Went for my pre op on 5th nov was called in on 9th nov for iron infusion and then gt a call to say my op which was for 11th nov is cancelled cs i am.due on anytym and its dangerous so will get a call on 11th with new apt
They hav not given me a specific name for it i think its just been so much to take in atm i have been told its more than likely hereditry and thst it will spread as my whole heart and arteries are riddled with the disease and its not curable
Hi Azy, thanks for your good wishes, yes, it was such a scary time! I still get nervous at times and I'm seeing a counsellor, she's lovely. Perhaps your GP could arrange for you to have counselling too, if you feel it would help with the stress and anxiety you're suffering.
I hope they give you a new date for your operation soon, it must be even more stressful not knowing when exactly it will be.
After my operation, I stayed in hospital for 6 days. Waking up afterwards was ok, I remembered where I was and why I was there. I was in some pain, but it was bearable, and I was on morphine, which was fantastic pain relief, and also chilled me out and stopped me from worrying! I was ok to sit up after a few hours, but kept sliding down the bed, as my muscles couldn't hold me up, I remember feeling annoyed by that, but the nurses were so helpful at getting me back up, which was good. I was attached to a few wires and tubes, but they took them out over the next couple of days, which didn't really hurt, and it was a relief to have them gone, I could move around much easier then. I was nervous about having them taken out, so they gave me valium, which really helped.
After about 2 days, I could get up, go to the bathroom, clean my teeth and wash my face. After 3 days, I could walk around the ward, and after 5 days I could walk 10 circuits of the ward and had a go on an exercise bike! They get you moving so that you start to recover better, but they don't push you into anything that hurts too much.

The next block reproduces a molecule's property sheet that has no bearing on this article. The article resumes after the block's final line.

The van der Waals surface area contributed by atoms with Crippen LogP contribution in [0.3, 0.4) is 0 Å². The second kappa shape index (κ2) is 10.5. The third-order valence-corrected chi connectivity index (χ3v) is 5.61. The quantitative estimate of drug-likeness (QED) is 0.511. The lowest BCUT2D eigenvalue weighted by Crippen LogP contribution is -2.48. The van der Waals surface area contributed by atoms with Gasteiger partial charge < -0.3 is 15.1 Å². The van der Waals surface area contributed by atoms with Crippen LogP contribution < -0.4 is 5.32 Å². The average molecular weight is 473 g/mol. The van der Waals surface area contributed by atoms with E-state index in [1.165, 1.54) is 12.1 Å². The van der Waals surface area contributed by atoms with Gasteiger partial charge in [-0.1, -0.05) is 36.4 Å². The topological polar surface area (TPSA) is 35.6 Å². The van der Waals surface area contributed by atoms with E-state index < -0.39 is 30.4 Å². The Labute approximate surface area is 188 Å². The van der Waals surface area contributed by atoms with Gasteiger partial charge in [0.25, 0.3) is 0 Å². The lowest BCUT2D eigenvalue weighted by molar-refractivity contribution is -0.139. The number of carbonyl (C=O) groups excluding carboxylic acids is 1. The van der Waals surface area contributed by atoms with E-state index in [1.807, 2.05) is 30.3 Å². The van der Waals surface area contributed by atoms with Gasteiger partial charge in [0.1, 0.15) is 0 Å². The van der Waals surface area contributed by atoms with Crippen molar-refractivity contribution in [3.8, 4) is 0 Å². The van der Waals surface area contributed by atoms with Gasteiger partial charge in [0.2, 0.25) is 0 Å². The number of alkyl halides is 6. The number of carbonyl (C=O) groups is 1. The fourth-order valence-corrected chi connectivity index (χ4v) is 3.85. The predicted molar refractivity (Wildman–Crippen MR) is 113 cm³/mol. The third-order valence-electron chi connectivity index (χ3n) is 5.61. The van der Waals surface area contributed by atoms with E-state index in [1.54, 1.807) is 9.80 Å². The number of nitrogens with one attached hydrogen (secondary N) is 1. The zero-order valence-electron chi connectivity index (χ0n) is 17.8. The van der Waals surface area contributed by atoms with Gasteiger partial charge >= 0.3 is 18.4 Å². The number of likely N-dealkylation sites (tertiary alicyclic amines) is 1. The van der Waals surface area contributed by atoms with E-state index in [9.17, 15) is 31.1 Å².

It was amazing to be home and see my cats again! By then, I was fine to walk up and down the stairs, make a coffee and sandwich. I couldn't bend down or reach up at first, and couldn't lift anything heavy. They will give you a leaflet with a list of things you can and can't do and a timescale. I couldn't use the hoover for 3 months, yay!
I didn't have a bypass, I had a valve replacement, so it might be a bit different for you, but lots of people here have had bypasses and experience to share.
I think the doctor who talked to you didn't make enough effort to explain it properly. If you call the BHF helpline, a professional should be able to explain your illness properly and make sure you understand things better. Diet, lifestyle and meds will all help your health in the long run. So many people here have your diagnosis too, and live long and happy lives after their operations. Hugs xx
Hey aww its gd to know ur seeing a counsellor iv been referred to the mind of matter team and am due a consultation soon
Fingers crossed i should get a new date tomorrow
Thankyou for sharing your experience it has put my mind at ease it helps being able to share my feelings and read others like yourselves exp
Thankyou so much
Big hugs bk xx